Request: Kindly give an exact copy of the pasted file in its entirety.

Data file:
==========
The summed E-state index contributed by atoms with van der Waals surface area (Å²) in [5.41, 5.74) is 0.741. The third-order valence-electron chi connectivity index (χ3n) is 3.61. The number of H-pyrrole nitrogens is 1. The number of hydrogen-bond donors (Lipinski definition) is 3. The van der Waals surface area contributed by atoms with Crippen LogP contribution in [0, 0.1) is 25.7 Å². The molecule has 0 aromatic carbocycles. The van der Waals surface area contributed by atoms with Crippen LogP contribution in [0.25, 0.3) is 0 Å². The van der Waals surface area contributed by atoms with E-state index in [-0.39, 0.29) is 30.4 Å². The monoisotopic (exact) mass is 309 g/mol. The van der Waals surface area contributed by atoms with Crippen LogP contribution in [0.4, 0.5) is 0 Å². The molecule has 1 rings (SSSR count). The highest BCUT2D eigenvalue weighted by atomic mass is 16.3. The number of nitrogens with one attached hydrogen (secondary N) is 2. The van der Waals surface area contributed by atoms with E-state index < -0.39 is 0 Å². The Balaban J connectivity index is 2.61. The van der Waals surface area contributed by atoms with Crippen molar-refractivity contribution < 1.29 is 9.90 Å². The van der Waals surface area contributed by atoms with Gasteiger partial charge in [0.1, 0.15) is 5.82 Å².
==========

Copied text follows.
The summed E-state index contributed by atoms with van der Waals surface area (Å²) in [5.41, 5.74) is 0.741. The third-order valence-electron chi connectivity index (χ3n) is 3.61. The number of H-pyrrole nitrogens is 1. The number of hydrogen-bond donors (Lipinski definition) is 3. The van der Waals surface area contributed by atoms with Crippen LogP contribution in [0, 0.1) is 25.7 Å². The molecule has 0 aromatic carbocycles. The van der Waals surface area contributed by atoms with Crippen LogP contribution in [0.25, 0.3) is 0 Å². The van der Waals surface area contributed by atoms with E-state index in [-0.39, 0.29) is 30.4 Å². The monoisotopic (exact) mass is 309 g/mol. The van der Waals surface area contributed by atoms with Crippen LogP contribution in [0.4, 0.5) is 0 Å². The molecule has 1 rings (SSSR count). The highest BCUT2D eigenvalue weighted by atomic mass is 16.3. The number of nitrogens with one attached hydrogen (secondary N) is 2. The van der Waals surface area contributed by atoms with E-state index < -0.39 is 0 Å². The Balaban J connectivity index is 2.61. The van der Waals surface area contributed by atoms with Crippen molar-refractivity contribution < 1.29 is 9.90 Å². The van der Waals surface area contributed by atoms with Gasteiger partial charge in [0.1, 0.15) is 5.82 Å².